My dad sold his Landscaping business that has provided well for our family for 42 years.

Over the years, he has received many phone calls and email of people wanting to buy his business.

He ended up selling it to one of his best managers.

He knew that the owner to be successful they would have to earn the respect of the employees. The same employees that wear Car-hart not cardigans. That never dreamed of college let alone the Ivy League.

I've met with the new owner and he is way over his head. In dept and overwhelmed with how to bring a 40+ year-old company into the future.

I can't help but think my dad would have been better off with an MBA graduate.

Why...because that's what I am.

I'm a previous tech CEO and MBA graduate looking to start my own search fund. My last company's business model was endorsed then closed down by state regulatory. Leaving me a jack of all trades looking for a project.

Since then I've freelanced for startups and blue-collar companies like my fathers.

Now, I'm starting my own search fund and thinks of ways to avoid the worst parts.



OK...before I talk about how I'm thinking of doing things differently, let's just summarize what I think is going to suck about this journey…

- Not running out of money when searching.

- Convincing an owner I'm the right fit.

- Working with an owner to transition.

- Avoiding a deal falling through.

Got let see what could be an out of the box solution.



Introduce my self as a partner today and a purchaser tomorrow.

As a freelancer, I am amazed by how bad owners know their business. After doing a minimal amount of work for an owner I frequently know as much or more then they do about the TRUE health or sickness of their company.


- Makes me money while I search.

- Allows me to find companies that are healthier or sicker then the owner knows.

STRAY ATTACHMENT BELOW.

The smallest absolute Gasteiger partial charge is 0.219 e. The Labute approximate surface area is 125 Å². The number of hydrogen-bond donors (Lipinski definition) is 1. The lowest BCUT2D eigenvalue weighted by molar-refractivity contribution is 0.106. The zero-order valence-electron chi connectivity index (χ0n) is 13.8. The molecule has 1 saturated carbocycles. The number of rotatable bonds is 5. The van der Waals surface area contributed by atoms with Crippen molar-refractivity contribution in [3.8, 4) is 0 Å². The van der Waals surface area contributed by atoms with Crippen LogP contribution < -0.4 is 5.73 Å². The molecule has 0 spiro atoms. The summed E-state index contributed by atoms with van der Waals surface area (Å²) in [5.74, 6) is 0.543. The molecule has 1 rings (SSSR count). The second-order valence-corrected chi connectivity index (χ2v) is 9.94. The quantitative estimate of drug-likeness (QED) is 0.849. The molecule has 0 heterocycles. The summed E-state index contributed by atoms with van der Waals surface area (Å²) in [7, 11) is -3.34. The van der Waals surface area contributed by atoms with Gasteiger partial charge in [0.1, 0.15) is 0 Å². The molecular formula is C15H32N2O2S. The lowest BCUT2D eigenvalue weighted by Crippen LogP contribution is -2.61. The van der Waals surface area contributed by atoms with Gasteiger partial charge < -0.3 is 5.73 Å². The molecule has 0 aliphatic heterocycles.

- Convinces the owner I'm a good fit.

- Begins the transition before we even sign the paperwork.

- Potentially, reduces the risk of a deal falling through.



The search:

"I'm looking to buy a blue-collar business. If your interested, I would love to find a small project I can help you with."

The conversation:

"Hi, I was born blue collar, trained white collar and ready to weld the two."

"I've helped businesses increase new customers, retain existing, and increase margins. I do this by teaching you the trick of the trade that I learn in the tech startup world and my MBA training."

"This way I get a feel for your business, you get a feel for me, and at the very least you will be better off after working with me."

The transition:

"I learned a lot on our last project. Based on this learning, these things need to change for me to make sense of purchasing..."

"I understand you are not ready to sell. I hope you think of me when you do."



Those Ivy League'ers never got a chance to prove themselves to my dad. If they offer consulting or even a re-created a website, maybe he would trust them.

I know that the owners I work with trust me exponentially more after I've worked with them.

I also know exponentially more about them.